Wild Wives by Charles Willeford (Beacon, 1956)

Charles Willeford’s orginal title for this quirky private eye yarn was Until I Am Dead, but Beacon Books re-titled it Wild Wives as the seond part of a double book, the reprint of High Priest of California, which had originally appeared in 1953 as the second half of a Royal Giant digest number.

Since both novels are short — c. 30,000 words — they were suitable for one regular-sized 60,000 word paperback.

Wild Wives is dubbed a “First Award Novel” which a number of Beacons from 1956-1958 were, for whatever reason…one will note that Beacon misspelled the author’s name as “Williford.”

This is my first read of Charles Willeford; people have been recommending him to me for years.  It takes me a while sometimes. He certainly has an interesting history as a writer.  Out of the army, he fancied himself a San Francisco beatnik poet, publishing a chapbook in the mid-50s, then turning to novels at age 30, writing the first few in a cheap room at the Powell Hotel on weekends, soaking up the San Francisco lifestyle.

His aim, like many young pulp crime writers then, was Gold Medal, but his books were too short. He found a home at Royal Giant/Beacon, and later Newsstand Library.  He wasn’t prolific.  He used the money to pay for graduate school.  He later went into college teaching, published more poetry and memoir, was re-discovered in the 1970s and 80s, and hit big time with the bestseller turn into a movie, Miami Blues.  In his autumnal years, he enjoyed his re-discovery as a pulp master, wrote more books, and passed away in 1988, age 69.

Since I have not read any other Willefords yet, I cannot say, but have read that Wild Wives is unlike his other novels, being a more “conventional”  noir/crime/gumshoe tale.

The narrator shamus is Jake Blake, San Fran wise-ass tough guy private eye.  In the first chapter, a 15 year old girl points a water pistol at his head then lifts her skirt and bends over, asking to be spanked — already we know that Willeford’s writing is a bit…off-kilter…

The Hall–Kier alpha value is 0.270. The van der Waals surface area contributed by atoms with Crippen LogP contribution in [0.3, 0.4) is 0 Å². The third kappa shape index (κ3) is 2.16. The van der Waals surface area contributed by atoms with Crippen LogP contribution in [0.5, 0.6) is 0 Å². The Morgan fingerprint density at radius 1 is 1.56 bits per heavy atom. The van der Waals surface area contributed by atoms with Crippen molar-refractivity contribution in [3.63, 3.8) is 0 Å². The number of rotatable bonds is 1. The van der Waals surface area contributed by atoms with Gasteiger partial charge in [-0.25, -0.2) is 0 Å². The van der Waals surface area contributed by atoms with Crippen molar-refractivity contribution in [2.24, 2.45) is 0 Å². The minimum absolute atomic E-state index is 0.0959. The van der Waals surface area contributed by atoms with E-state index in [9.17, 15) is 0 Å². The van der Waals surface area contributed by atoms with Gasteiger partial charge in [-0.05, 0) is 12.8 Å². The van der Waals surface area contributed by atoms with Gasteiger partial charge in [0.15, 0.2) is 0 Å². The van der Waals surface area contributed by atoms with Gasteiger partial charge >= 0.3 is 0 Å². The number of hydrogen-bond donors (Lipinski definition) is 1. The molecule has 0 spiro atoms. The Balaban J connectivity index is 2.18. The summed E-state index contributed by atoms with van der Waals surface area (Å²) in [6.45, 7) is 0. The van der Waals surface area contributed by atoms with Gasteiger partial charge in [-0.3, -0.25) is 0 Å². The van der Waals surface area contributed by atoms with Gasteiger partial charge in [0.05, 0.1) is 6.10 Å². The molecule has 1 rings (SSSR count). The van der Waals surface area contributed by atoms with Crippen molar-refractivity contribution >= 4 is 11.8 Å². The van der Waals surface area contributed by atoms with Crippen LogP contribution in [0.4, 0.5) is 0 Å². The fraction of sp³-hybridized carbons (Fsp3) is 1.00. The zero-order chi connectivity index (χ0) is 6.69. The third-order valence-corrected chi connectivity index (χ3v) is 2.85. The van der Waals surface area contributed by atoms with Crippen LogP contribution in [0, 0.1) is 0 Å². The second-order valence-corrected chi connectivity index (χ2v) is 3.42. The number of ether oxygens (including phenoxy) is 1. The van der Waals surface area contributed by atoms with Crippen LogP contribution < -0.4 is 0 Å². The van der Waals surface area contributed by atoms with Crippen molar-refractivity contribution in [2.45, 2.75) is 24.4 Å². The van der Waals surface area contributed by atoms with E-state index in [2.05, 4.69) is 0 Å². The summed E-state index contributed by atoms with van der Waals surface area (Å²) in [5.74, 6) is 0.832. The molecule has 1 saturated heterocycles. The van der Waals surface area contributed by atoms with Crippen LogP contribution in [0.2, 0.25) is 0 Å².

Then a 26-year-old dame, Florenece Weintraub, walks into his office and asks him to help her escape from the two goons shadowing her, “bodyguards” hired by her wealthy father.  He gets her away, they head to a jazz club/diner, have sex on a balcony, and call it a night, ending with Blake getting roughed up by the body guard goons.

There’s some sub-plots that pop up and are never resolved, as if placed there for future books, such as the 15-year-old girl and her 18-year-old brother, who is the lover of an elderly, gay art dealer who lives in the same hotel that Blake has a room and office space.  The dealer wants to hire Blake to help him get rid of the possessive young lover, and maybe even have sex with Blake. Blake just laughs at that, pointing out:

Now, I really don’t object to homosexuals. It’s a big world and there’s room for everybody. The way some people prefer to make love is their business. not mine, and it seemed to me as the short blunt apex of a crazy triangle. (p 59)

Why doesn’t Blake see it coming that Florence is a whack-job?  It’s pretty obvious, especially when he discovers that the “father” keeping goons on her tail is actually her elderly husband…

Willeford didn’t revisit the P.I. genre or this character…not sure if this was a good thing or not.  It’s a quirky fun tale, though, full of crafty dialogue which may seem cliched these days.

Wild Wives has been reprinted many times in many editions, from Black Mask Books, Vintage Books, and a Re/Search special edition.

2 Responses to “Wild Wives by Charles Willeford (Beacon, 1956)”

  1. […] cover” — how’s that for a writer’s first book?).  I discussed Wild Wives last month, it was ll right but didn’t make me  fan […]

  2. […] is an amoral mysogynist much like the narrators of his previous books, Wild Wives and High Priest of California. But like the narrator of Jim Thompson’s The Killer Inside Me, […]

Leave a Reply

Fill in your details below or click an icon to log in:

WordPress.com Logo

You are commenting using your WordPress.com account. Log Out /  Change )

Google+ photo

You are commenting using your Google+ account. Log Out /  Change )

Twitter picture

You are commenting using your Twitter account. Log Out /  Change )

Facebook photo

You are commenting using your Facebook account. Log Out /  Change )


Connecting to %s

%d bloggers like this: